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Besides the fact that only IE7+ supports it, why would you use something such as this example? Namely:

<select>
  <option label="Volvo">Volvo (Latin for "I roll")</option>
  <option label="Saab">Saab (Swedish Aeroplane AB)</option>
</select>

After all, 'Latin for "I roll"' and 'Swedish Aeroplane AB' are lost (i.e., only remain in the source code).

Thanks!

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2  
"Besides the fact that only IE7+ supports it," what other reason not to use it do you need? :) –  jensgram Oct 11 '10 at 14:05
    
According to w3schools, IE7 also does not support it: w3schools.com/tags/att_option_label.asp#gsc.tab=0 –  Scott Stafford Apr 2 '13 at 18:48
    
This option has always felt upside down & kind of useless to me. Personally, I would like to see label used when screen real-estate is at a premium (say mobile). –  EBarr Apr 21 '14 at 18:45

4 Answers 4

up vote 12 down vote accepted

In that example, the long text will be sent to the server when the form is submitted.

Given the existence of the value attribute, it is redundant.

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Thank you. So I gather that, if the "value" attribute were present, the long text would be irrelevant, right? Pretty disconcerting... –  ezequiel-garzon Oct 11 '10 at 12:27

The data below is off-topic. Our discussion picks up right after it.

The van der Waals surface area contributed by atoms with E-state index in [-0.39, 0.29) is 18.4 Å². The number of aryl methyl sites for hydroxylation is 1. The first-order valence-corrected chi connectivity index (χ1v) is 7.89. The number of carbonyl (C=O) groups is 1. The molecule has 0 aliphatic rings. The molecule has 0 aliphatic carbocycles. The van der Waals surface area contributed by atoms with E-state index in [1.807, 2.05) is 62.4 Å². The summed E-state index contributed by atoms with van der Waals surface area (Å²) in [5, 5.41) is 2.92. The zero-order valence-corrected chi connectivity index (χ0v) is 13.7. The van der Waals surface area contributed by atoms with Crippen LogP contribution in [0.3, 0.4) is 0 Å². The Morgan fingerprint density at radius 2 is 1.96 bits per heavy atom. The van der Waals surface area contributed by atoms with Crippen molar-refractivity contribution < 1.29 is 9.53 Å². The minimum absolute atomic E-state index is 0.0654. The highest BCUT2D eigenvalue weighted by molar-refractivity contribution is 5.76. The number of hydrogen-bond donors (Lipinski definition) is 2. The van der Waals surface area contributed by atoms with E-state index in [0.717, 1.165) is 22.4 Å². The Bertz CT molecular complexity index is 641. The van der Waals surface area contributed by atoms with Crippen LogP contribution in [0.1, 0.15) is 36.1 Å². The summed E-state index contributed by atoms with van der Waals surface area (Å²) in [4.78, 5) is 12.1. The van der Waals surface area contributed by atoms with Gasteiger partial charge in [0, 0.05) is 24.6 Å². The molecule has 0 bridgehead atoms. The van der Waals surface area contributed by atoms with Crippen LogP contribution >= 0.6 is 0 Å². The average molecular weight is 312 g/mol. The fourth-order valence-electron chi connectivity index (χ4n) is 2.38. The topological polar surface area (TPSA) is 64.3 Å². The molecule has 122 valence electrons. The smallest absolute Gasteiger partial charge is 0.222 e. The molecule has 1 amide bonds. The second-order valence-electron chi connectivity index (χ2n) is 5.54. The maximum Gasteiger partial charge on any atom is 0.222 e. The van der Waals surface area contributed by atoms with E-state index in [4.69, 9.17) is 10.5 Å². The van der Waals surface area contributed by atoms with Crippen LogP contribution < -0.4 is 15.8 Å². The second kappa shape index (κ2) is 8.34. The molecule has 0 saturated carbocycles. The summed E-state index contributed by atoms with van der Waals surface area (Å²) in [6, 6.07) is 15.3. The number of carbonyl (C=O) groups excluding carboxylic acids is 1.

As per the definition of the option tag by the w3c :

"This attribute allows authors to specify a shorter label for an option than the content of the OPTION element. When specified, user agents should use the value of this attribute rather than the content of the OPTION element as the option label."

David's answer is pretty good, I just wanted to add a link to the official definition. :D

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Well, it also allows authors to specify a longer label for an option... –  Robert Siemer Oct 15 '14 at 14:01

The example you found is really bad. A better one would at least swap it like this:

<select>
  <option label='Volvo (Latin for "I roll")'>Volvo</option>
  <option label="Saab (Swedish Aeroplane AB)">Saab</option>
</select>

The text content of <option> is used as default for both: the visual labeling and the “technical” form/script value for that option. You can overwrite the default for each with the label and the value attribute, respectively.

All three can be accessed by Javascript. Unless someone finds a third use for the default, overriding both uses known so far (visual label and script/form value) seems strange. Maybe some options in a programatically generated option list might end up that way...

Note: Firefox still doesn’t know about label.

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Actually label can be useful in next situation:

For example you open a dropdown on iPhone 4 (small screen), and if text in option is too long it can not be shown whole but it will be shortened automatically by device. Putting a shortened version of text in label attribute (the version of text you want, not the one device decided to show) might be a nice possibility.

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